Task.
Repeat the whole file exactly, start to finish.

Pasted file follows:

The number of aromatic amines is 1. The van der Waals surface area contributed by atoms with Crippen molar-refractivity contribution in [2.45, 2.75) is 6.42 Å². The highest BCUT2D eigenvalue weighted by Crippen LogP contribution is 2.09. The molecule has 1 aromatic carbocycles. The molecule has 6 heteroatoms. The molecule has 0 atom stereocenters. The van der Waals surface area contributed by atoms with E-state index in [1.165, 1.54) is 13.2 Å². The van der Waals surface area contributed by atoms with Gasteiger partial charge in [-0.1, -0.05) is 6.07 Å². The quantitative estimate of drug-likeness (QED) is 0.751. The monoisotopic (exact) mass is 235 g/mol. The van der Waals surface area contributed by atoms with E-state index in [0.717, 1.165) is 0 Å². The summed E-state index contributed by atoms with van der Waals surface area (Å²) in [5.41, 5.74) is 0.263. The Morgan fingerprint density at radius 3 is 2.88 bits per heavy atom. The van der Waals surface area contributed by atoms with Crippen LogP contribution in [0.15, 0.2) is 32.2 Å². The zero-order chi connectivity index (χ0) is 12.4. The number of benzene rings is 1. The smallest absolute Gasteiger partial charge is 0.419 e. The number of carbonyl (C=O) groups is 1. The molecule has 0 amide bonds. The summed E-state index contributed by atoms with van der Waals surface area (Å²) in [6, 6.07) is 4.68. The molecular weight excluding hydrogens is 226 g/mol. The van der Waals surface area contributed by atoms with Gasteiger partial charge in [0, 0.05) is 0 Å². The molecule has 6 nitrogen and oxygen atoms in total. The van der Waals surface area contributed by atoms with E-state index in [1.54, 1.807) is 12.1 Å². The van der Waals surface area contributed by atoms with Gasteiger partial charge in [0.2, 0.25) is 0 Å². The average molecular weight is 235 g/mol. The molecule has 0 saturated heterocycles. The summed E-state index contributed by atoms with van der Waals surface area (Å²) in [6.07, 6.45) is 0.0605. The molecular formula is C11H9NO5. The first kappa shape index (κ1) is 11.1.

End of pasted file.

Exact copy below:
The number of aromatic amines is 1. The van der Waals surface area contributed by atoms with Crippen molar-refractivity contribution in [2.45, 2.75) is 6.42 Å². The highest BCUT2D eigenvalue weighted by Crippen LogP contribution is 2.09. The molecule has 1 aromatic carbocycles. The molecule has 6 heteroatoms. The molecule has 0 atom stereocenters. The van der Waals surface area contributed by atoms with E-state index in [1.165, 1.54) is 13.2 Å². The van der Waals surface area contributed by atoms with Gasteiger partial charge in [-0.1, -0.05) is 6.07 Å². The quantitative estimate of drug-likeness (QED) is 0.751. The monoisotopic (exact) mass is 235 g/mol. The van der Waals surface area contributed by atoms with E-state index in [0.717, 1.165) is 0 Å². The summed E-state index contributed by atoms with van der Waals surface area (Å²) in [5.41, 5.74) is 0.263. The Morgan fingerprint density at radius 3 is 2.88 bits per heavy atom. The van der Waals surface area contributed by atoms with Crippen LogP contribution in [0.15, 0.2) is 32.2 Å². The zero-order chi connectivity index (χ0) is 12.4. The number of benzene rings is 1. The smallest absolute Gasteiger partial charge is 0.419 e. The number of carbonyl (C=O) groups is 1. The molecule has 0 amide bonds. The summed E-state index contributed by atoms with van der Waals surface area (Å²) in [6, 6.07) is 4.68. The molecular weight excluding hydrogens is 226 g/mol. The van der Waals surface area contributed by atoms with Gasteiger partial charge in [0, 0.05) is 0 Å². The molecule has 6 nitrogen and oxygen atoms in total. The van der Waals surface area contributed by atoms with E-state index in [1.54, 1.807) is 12.1 Å². The van der Waals surface area contributed by atoms with Gasteiger partial charge in [0.2, 0.25) is 0 Å². The average molecular weight is 235 g/mol. The molecule has 0 saturated heterocycles. The summed E-state index contributed by atoms with van der Waals surface area (Å²) in [6.07, 6.45) is 0.0605. The molecular formula is C11H9NO5. The first kappa shape index (κ1) is 11.1.